Mwandi is a village located between Livingstone and Sesheke and is home to the Barotse Royal Establishment and Chief Inyambo Yeta IV. The village has little tourist infrastructure yet has much to offer tourists who are seeking an authentic African experience. The village is also home to the ‘kuta’, or cabinet. Each kuta has a senior chief at its head, a prime minister (Leashimba) and a Minister of Justice (Mbanwa). The Kuta sits every day and anyone in the village is welcome to attend. The kuta deals with a range of issues affecting the tribal Sesheke district. Strict traditions still apply and anyone that wishes to sit in the Kuta should be aware of these. The kuta may only be entered from the back and upon entering you kneel and clap hands. It is an experience to see how one of the oldest governing systems in Africa still operates today.
The village itself is quiet, except for the bustling market in the main street. The market offers anything from brightly coloured materials to fresh produce and fish. Take time to stroll through and meet some of the locals who are always eager to assist. Mwandi gives one insight into the workings of a modern-day African village. Villagers can be seen collecting water in all sorts of containers from the borehole in town. A bell rings four times a day when the chief is in residence. Once in the morning to announce the start of a new day, twice in the afternoon to indicate the start and end of lunchtime, and at 22h00 in the evening to indicate that noise should be kept to a minimum.
Mwandi is renowned for fishing as it is not heavily fished by tourists nor heavily netted by locals. It is therefore a part of the river that still provides excellent catches. Most visitors to the Zambezi come for the really big trophy tiger fish. These fish gather in the area over the winter months when the floodwaters from the surrounding floodplains are receding. As the waters recede baitfish are forced back into the channels where the big tigers lie in wait. The river bottom is sandy and the river is not too deep, making it a good destination for fly-fishing. Here you will also find good stocks of nembwe, which can be caught either on fly or lure.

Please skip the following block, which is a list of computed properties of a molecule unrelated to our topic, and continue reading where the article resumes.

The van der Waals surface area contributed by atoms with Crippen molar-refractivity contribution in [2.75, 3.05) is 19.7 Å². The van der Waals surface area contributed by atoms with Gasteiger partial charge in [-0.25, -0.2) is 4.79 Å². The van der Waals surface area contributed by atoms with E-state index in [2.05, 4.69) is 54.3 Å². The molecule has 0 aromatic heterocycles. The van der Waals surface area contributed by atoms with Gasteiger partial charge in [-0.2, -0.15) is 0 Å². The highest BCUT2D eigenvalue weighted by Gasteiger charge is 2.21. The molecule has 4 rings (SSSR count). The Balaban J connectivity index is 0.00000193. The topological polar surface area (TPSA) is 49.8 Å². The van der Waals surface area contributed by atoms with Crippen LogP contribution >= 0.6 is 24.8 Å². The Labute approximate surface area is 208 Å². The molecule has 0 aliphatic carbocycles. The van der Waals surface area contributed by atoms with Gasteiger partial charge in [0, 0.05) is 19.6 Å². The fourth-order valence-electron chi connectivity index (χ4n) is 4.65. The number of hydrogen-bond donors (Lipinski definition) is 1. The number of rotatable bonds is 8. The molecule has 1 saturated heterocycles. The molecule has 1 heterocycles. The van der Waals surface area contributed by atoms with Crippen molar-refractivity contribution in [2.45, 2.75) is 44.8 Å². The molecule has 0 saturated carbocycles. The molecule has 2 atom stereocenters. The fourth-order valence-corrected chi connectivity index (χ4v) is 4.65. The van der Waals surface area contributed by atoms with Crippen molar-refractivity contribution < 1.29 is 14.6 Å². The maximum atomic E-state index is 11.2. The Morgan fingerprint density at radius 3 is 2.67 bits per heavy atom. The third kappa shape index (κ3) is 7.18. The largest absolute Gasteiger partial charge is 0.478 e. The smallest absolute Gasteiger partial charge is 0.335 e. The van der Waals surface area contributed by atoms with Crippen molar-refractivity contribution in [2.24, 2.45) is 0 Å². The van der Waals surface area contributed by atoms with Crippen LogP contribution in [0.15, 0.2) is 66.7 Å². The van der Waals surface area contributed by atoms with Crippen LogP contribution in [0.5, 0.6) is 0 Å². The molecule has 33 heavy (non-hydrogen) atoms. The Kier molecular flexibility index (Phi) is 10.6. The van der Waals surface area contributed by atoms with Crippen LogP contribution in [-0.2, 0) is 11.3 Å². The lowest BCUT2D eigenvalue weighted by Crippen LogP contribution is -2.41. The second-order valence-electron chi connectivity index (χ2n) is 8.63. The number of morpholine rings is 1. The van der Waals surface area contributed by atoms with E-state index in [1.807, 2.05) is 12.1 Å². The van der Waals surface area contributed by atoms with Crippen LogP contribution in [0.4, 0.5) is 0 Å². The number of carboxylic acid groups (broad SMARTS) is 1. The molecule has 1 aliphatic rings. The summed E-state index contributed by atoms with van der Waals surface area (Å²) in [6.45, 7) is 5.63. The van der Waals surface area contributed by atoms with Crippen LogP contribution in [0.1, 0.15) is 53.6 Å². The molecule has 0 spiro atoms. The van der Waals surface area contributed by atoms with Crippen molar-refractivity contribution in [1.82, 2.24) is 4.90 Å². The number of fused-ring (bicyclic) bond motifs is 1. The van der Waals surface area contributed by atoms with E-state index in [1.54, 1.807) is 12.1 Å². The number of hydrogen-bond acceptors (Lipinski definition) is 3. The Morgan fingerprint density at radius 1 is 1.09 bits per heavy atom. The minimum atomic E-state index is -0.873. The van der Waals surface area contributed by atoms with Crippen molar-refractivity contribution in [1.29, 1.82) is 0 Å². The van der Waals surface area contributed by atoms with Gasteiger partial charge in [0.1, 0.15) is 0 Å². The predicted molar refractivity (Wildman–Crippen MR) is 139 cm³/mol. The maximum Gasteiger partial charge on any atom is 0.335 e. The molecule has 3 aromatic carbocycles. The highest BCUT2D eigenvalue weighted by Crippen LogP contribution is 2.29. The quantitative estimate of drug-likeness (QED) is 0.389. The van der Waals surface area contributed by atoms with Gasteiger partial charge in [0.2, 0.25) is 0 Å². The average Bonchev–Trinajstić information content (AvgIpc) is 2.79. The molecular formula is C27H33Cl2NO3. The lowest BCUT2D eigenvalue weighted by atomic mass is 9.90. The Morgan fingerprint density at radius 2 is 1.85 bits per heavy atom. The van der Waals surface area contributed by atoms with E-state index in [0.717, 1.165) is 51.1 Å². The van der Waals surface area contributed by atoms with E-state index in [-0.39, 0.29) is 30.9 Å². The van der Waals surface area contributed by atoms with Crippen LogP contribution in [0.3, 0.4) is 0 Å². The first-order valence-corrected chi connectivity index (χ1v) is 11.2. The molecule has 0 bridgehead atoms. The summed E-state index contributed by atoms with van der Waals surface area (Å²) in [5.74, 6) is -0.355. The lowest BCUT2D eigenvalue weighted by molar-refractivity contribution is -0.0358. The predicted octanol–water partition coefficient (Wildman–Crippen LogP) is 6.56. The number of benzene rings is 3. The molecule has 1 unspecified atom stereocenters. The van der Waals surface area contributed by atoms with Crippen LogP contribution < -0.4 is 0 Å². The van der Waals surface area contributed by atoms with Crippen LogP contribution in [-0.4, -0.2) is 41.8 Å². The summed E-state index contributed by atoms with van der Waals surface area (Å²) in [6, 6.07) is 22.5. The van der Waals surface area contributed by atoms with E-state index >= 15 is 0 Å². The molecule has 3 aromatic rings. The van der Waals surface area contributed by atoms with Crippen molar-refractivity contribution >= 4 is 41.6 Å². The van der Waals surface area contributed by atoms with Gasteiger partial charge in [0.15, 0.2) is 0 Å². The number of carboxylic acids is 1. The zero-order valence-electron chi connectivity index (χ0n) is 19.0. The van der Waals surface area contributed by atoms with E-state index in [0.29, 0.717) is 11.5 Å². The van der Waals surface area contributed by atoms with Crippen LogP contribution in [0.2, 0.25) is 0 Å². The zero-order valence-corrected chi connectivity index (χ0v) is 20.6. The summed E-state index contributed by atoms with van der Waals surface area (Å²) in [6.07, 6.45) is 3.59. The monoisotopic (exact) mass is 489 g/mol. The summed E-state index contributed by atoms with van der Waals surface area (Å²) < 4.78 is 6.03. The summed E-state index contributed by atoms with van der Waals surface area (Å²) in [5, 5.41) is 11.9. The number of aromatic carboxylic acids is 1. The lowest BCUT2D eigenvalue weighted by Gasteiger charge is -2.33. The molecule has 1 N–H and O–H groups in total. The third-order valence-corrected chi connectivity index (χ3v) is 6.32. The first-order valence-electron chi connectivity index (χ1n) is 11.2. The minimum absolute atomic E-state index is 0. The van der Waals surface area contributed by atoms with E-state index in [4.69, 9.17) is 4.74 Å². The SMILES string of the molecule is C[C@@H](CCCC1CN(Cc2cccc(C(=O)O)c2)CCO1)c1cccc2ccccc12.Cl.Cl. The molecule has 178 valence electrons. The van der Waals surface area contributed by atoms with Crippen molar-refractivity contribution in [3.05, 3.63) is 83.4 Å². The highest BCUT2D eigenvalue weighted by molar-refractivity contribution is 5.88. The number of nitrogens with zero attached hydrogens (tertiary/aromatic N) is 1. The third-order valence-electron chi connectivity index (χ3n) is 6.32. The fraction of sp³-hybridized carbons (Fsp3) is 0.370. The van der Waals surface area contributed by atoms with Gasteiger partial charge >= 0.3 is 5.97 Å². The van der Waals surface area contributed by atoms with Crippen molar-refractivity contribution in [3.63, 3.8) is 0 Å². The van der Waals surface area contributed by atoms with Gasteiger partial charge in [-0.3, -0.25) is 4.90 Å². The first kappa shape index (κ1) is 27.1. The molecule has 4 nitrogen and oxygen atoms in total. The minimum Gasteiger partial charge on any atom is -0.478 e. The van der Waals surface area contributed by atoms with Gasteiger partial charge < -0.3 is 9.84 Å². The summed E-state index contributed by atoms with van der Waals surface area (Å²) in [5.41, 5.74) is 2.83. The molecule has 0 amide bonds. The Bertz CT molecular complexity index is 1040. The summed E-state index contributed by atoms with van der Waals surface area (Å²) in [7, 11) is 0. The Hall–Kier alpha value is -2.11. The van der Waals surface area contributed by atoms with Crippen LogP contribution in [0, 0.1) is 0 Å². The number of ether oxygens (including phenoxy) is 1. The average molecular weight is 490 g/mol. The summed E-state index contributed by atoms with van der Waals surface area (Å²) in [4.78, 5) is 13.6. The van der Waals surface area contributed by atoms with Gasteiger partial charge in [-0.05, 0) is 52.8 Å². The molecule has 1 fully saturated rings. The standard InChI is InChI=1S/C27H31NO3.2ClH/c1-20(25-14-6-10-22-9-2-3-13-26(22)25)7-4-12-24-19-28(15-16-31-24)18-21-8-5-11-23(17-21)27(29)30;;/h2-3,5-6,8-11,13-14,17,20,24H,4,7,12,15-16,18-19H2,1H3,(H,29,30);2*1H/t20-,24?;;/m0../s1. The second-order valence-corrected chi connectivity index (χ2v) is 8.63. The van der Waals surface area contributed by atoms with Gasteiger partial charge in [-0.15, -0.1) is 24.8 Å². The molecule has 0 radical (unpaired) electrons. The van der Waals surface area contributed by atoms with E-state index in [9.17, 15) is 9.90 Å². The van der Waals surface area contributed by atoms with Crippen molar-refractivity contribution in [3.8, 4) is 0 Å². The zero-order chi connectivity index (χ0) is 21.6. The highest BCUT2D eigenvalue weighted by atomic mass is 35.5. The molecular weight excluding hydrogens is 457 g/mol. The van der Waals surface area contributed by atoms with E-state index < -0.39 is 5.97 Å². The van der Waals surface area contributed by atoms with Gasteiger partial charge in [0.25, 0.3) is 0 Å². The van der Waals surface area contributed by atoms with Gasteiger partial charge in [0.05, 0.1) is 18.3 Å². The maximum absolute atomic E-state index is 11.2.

Seheke is a bustling little town on the bank of the Zambezi. If you are heading west this will be your last chance to pick up supplies. The town doesn’t have a supermarket, so choices are limited to what the locals usually need. You will be able to find the basics like bread, cooldrinks, beer and a few other things. The town has a few guesthouses as well as a bank where money can be changed.
Sesheke district is one of the country’s overlooked birding hotspots. With a potential bird list of around 500 species, this area supports a diverse range of bird communities and forms the meeting point for some major bird groups, such as dry west specials (Red-billed Francolin, violet-eared waxbill, black-chested prinia, shaft-tailed whydah), southern woodland endemics (Natal francolin, double-banded sandgrouse, southern black tit) and birds restricted to south-central Africa (Arnot’s chat, racket-tailed roller, sharp-tailed starling).
From Sesheke you cross the bridge known as the Katima Mulilo Bridge (or Bridge 508 in the Namibian Bridge Register). The bridge carries the TransCaprivi Highway over the Zambezi River between Katima Mulilo, Zambia and Sesheke, Namibia. The bridge, completed in 2004, is 900metres long and is intended to carry traffic for both trade and tourism.
Plans for the bridge were first considered in Namibia in 1982, and the number 508 was allocated to the project. However, the occupying South African government was opposed to the project, and only after Namibian independence in 1990 was planning resumed. In 2002 the contract for construction was awarded and the bridge was completed on schedule in 2004. The bridge was constructed using the German technique of incremental launching (Taktschiebe-Verfahren), with the deck of the bridge constructed on location then hydraulically pushed segment-by-segment across the river. Those who travelled the road before the bridge was constructed, and made use of the pontoon ferry, will confirm how favourably the bridge influenced travelling in the area.
On the other side of the bridge you will find Katima Mulilo, which should not be confused with Katima Mulilo, Namibia. This is little more than a compound with a few shops and two guesthouses catering mainly for local business travellers. If you are heading far west and need supplies you would be advised to cross the border into Katima Mulilo, Namibia. They have a wider range of goods and a big supermarket that stocks most requirements.